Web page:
Because the district has set such a low achievement bar for Costa Mesa’s schools, it isn’t news when we hear of other schools outperforming them. But when a Santa Ana school whomps both Newport Harbor High and Corona del Mar High, people take notice.
Eleven days ago, the Orange County Dept. of Education (OCDE) was putting its own spin on the Common Core disaster by trying to pass off the county’s 53% achievement in English and 45% achievement in math as good news because those scores were nine points above the state average. See? About half the kids fail to meet state standards in both subjects but it’s good news.
On October 8, OCDE Superintendent Al Mijares commented on the scores, trying to find some good news somewhere. And he did.
“At Middle College High School in the Santa Ana Unified School District, an astounding 99 percent of 11th-graders met or exceeded the CAASPP standard for English,” wrote Mejia.
Huh? What? 99%? At Newport Harbor High School, only 56% of the students met the state standards in English and at CdM High, 74% met state standards. So, you may be wondering, how did this happen? How did a Santa Ana school trounce the usually high-achieving kids in Newport Beach and Corona del Mar?
What Mejia fails to report is that Newport Harbor tested 464 kids in English and CdM tested 1,235 students in English. At Middle College High School in Santa Ana, just 79 kids were tested in English. With that type of focus, anything is possible.
Mejia failed to report that the next highest percentage of English achievement in the Santa Ana Unified School district was at Segerstrom High with just 63%.
He also failed to report that there was only one other school in the district in which at least half the kids met the state’s English standard (Godinez – 52%).
He also failed to report that across the entire Santa Ana Unified School District, the largest in the county, an unimpressive 22% of the students met the state standard for English. (Note: I removed Middle College’s 99% and the 1% achievement at Cesar Chavez High to calculate this percentage.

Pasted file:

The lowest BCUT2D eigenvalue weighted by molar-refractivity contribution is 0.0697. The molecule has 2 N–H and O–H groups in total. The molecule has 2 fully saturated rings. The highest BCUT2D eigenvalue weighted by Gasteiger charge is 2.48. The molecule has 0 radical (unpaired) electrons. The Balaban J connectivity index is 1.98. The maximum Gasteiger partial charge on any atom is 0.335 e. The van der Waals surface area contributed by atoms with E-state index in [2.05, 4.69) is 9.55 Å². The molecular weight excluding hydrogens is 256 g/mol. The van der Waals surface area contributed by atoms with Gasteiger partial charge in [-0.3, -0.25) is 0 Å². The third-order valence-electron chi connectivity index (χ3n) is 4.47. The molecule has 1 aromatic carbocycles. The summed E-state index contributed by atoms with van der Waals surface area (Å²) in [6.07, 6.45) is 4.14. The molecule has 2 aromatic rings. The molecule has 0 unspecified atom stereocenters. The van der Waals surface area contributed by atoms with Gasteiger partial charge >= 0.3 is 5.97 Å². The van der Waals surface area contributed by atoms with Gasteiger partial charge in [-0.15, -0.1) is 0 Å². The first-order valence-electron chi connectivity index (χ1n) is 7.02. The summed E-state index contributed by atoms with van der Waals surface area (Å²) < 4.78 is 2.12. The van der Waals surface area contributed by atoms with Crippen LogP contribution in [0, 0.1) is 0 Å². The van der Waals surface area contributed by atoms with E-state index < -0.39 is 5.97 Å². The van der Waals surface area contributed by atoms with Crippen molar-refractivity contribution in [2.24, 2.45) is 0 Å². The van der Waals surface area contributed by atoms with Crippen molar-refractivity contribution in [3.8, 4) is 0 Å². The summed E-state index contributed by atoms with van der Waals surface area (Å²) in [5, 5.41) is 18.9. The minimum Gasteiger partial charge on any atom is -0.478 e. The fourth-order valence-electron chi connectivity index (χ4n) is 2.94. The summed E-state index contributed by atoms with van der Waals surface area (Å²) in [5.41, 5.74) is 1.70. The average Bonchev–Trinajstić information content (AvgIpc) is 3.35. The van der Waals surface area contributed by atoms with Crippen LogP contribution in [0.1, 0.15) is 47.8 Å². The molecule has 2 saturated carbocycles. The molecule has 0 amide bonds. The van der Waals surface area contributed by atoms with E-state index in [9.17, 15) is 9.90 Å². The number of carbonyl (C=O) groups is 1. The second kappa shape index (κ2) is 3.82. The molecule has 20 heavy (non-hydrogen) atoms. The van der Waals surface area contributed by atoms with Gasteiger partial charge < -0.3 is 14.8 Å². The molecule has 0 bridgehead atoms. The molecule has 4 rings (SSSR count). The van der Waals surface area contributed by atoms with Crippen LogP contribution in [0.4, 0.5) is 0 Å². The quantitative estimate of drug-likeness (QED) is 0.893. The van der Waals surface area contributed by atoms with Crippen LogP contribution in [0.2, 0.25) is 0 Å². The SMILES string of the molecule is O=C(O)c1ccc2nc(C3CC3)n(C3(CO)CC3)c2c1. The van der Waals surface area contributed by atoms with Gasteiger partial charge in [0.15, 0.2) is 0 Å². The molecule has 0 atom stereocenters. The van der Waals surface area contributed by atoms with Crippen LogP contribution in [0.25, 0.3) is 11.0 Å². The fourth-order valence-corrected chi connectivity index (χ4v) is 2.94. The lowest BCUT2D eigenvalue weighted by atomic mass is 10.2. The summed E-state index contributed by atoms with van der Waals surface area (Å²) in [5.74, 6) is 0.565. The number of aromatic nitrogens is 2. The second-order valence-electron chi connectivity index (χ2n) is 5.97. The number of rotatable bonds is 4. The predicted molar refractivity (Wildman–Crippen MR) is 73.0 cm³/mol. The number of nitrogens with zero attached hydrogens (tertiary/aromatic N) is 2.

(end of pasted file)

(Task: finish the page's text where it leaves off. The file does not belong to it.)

So, Mejia took a tiny aberration and ran with it as an exciting achievement.
Mejia’s focus on this tiny win in Santa Ana, plus the larger spin on the test results, tells me that educators everywhere are desperate to find some good news about Common Core.
Well, there is good news, but it’s not for students, parents and taxpayers. The good news is for those in the education establishment who are profiting from the Common Core debacle. The good news is that due to bureaucratic complacency at the district level, Common Core will be around for a long time while the usual tweaks are made to try to improve scores.
For many schools and school districts, that will be easy because they have nowhere to go but up.
So what happens to the kids who just took the tests and are suffering from this clearly ineffective way of teaching? They’re guinea pigs, nothing more. No attempt will be made to re-educate them in a more effective way and they’ll just be promoted to the next level unprepared.
It’s school business as usual.